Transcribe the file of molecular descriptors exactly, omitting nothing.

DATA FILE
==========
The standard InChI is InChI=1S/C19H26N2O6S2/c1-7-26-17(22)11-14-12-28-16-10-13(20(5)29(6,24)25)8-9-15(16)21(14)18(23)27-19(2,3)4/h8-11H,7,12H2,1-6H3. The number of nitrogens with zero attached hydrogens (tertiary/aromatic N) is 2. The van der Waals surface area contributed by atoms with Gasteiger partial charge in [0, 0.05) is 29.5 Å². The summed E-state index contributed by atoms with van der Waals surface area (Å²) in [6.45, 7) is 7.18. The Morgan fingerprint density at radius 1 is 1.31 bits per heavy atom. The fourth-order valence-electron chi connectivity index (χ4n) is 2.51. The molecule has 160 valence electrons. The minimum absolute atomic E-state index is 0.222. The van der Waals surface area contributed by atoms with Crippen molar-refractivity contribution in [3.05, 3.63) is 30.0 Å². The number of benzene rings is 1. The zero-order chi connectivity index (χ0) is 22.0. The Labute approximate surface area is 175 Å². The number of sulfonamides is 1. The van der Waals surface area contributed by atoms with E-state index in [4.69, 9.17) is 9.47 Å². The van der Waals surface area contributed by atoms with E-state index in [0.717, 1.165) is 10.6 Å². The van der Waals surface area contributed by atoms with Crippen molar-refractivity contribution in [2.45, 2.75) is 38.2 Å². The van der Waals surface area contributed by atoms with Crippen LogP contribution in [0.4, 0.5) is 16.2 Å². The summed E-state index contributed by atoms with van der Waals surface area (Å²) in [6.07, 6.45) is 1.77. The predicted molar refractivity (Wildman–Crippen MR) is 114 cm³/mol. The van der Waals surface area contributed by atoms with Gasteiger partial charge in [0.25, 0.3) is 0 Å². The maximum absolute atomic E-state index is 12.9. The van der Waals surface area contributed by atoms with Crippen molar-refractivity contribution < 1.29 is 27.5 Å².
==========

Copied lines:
The standard InChI is InChI=1S/C19H26N2O6S2/c1-7-26-17(22)11-14-12-28-16-10-13(20(5)29(6,24)25)8-9-15(16)21(14)18(23)27-19(2,3)4/h8-11H,7,12H2,1-6H3. The number of nitrogens with zero attached hydrogens (tertiary/aromatic N) is 2. The van der Waals surface area contributed by atoms with Gasteiger partial charge in [0, 0.05) is 29.5 Å². The summed E-state index contributed by atoms with van der Waals surface area (Å²) in [6.45, 7) is 7.18. The Morgan fingerprint density at radius 1 is 1.31 bits per heavy atom. The fourth-order valence-electron chi connectivity index (χ4n) is 2.51. The molecule has 160 valence electrons. The minimum absolute atomic E-state index is 0.222. The van der Waals surface area contributed by atoms with Crippen molar-refractivity contribution in [3.05, 3.63) is 30.0 Å². The number of benzene rings is 1. The zero-order chi connectivity index (χ0) is 22.0. The Labute approximate surface area is 175 Å². The number of sulfonamides is 1. The van der Waals surface area contributed by atoms with E-state index in [4.69, 9.17) is 9.47 Å². The van der Waals surface area contributed by atoms with E-state index in [0.717, 1.165) is 10.6 Å². The van der Waals surface area contributed by atoms with Crippen molar-refractivity contribution in [2.45, 2.75) is 38.2 Å². The van der Waals surface area contributed by atoms with Crippen LogP contribution in [0.4, 0.5) is 16.2 Å². The summed E-state index contributed by atoms with van der Waals surface area (Å²) in [6.07, 6.45) is 1.77. The predicted molar refractivity (Wildman–Crippen MR) is 114 cm³/mol. The van der Waals surface area contributed by atoms with Gasteiger partial charge in [0.25, 0.3) is 0 Å². The maximum absolute atomic E-state index is 12.9. The van der Waals surface area contributed by atoms with Crippen molar-refractivity contribution < 1.29 is 27.5 Å².